A time that the Russian Army does not have, with problems with supplies, replenishment of troops, lack of ammunition and with the irresistible deterioration of Moscow’s image in the world. If the war in the Ukrainian countryside and cities could be swayed to the side of Russia for some time, then the media battle was won by Ukraine long ago. The propaganda and disinformation deployed by Kyiv has surpassed the propaganda and disinformation from Moscow, which can be seen every day in most Western media. The Kremlin’s information manipulation, for its part, only seems to be successful within the Russian Federation itself, where many continue to think its soldiers are helping to denazify Ukraine and liberate the brotherly Ukrainian people.

Thus, the image is set for May 9 and a party in honor of the Victory Day. A formal declaration of war on Ukraine would entail full Russian mobilization, martial law, large-scale conscription, war economy, full provision of all national logistics and seizure of private means of production, increase in stockpiles, stockpiles and conventional weapons (and unconventional, i.e. nuclear ), intended for the battlefield, and the training of the civilian population itself in the service of the military forces. However, few people doubt that this whole set of measures will mean a catastrophe in the medium term for the already impoverished Russian economy.

Putin knows, however, that such a shift cannot be countered by the West and its military aid to Ukraine, unless its intervention in the conflict also turns the tide, with the ensuing risk of massive fire and consequences that are unpredictable but very serious. , in Europe. A successful Ukrainian counterattack in the Donbass or the Crimean peninsula, backed up by the heavy weapons promised by the US, Germany and other NATO countries, could push Putin to order the use of tactical nuclear weapons, which would change not only the course of the war, but also the history of Europe and the world.

On the other hand, rumors about Putin’s illness support the opinion of those who think that on May 9 the Russian president could temporarily hand over the reins of government to his confidant, also a former spy. Nikolai Patrushev, acting secretary of the Russian Security Council and one of the Kremlin’s hawks. Those who know Patrushev do not breathe a sigh of relief over a possible change of leadership in the country. Rather the complete opposite.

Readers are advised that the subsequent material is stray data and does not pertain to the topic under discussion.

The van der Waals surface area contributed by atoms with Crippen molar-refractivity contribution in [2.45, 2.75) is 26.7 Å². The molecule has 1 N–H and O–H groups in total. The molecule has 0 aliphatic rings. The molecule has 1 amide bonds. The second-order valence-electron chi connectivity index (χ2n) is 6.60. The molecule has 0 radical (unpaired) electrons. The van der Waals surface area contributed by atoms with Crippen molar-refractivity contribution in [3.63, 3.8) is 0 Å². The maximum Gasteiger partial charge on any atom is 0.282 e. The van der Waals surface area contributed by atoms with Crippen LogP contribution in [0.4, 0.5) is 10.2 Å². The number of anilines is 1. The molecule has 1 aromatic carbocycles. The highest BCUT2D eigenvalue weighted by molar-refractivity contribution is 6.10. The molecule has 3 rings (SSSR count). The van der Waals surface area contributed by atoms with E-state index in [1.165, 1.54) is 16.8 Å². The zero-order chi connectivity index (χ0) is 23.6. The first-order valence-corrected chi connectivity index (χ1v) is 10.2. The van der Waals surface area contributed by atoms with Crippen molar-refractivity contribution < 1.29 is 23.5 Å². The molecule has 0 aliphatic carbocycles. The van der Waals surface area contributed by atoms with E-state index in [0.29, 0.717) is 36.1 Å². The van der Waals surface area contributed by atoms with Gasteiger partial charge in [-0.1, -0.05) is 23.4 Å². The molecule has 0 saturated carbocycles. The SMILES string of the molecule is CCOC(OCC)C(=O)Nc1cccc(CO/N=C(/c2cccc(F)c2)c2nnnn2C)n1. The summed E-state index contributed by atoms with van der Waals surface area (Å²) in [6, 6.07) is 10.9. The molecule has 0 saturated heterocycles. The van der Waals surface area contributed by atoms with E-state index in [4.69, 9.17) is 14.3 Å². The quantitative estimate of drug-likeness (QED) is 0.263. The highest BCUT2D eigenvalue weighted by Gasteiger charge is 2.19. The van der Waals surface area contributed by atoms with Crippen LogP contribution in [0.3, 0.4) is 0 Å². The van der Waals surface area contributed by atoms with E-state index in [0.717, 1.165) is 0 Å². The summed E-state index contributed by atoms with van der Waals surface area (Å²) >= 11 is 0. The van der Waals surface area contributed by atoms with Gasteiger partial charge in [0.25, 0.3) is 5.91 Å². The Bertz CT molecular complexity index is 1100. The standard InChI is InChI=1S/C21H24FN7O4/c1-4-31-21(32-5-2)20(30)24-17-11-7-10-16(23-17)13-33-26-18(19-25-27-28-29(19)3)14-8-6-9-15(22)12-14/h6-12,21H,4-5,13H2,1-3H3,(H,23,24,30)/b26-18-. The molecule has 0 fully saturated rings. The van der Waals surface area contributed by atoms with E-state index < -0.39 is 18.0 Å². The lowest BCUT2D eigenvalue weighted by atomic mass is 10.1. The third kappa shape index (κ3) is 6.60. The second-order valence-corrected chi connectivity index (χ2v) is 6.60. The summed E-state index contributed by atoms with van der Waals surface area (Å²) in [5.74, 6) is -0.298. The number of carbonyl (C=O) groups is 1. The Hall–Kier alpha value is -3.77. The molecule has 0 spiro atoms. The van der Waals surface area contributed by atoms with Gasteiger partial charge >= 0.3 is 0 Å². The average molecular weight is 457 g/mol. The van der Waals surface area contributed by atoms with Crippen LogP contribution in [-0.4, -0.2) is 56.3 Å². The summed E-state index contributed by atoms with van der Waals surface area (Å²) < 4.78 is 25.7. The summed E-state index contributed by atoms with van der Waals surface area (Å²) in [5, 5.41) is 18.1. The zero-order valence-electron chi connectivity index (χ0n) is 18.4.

It is possible that the announcement, if it comes, will amount to an announcement with great fanfare about the takeover of the Azovstal steel plant and the destruction of the last Ukrainian resistance in Mariupol. There could also be an announcement of victory in the war and the annexation of Donbass to Russia. Another possibility would be to expand the theater of operations to the southwest, towards the city of Odessa, the main Ukrainian city on the Black Sea. Kharkiv is also under Russian gunshots, as is neighboring Izyum, and hostilities on Ukraine’s now calm border with Belarus should not be ruled out, although the country’s president, Alexander Lukashenko, has recently repeatedly stated the need to end the war. By the way, even Lukashenka, a big ally of Moscow in this crisis, was not invited to the parade and military parade, which are supposed to take place on Red Square in Moscow on May 9th.

Putin wants his country to close ranks around the war on that day, which he is not sure yet, given the scale of protests in Russia itself that have opposed the conflict since it began on February 24. Since then, tens of thousands of people have been arrested, and no one doubts that if such a “total war” is declared on Ukraine, tens of thousands more will be arrested.

This is why the Russian leader urgently needs a more attractive flag, positive news, a visible solution that will not only bring the desired twist to the current situation of uncertainty around the Ukrainian campaign, especially for his inner circle of power, but also gather the greatest possible popular support in case the war drags on. longer than expected. Support that will also be needed for a possible peace that will cause great collateral damage to their own country as well.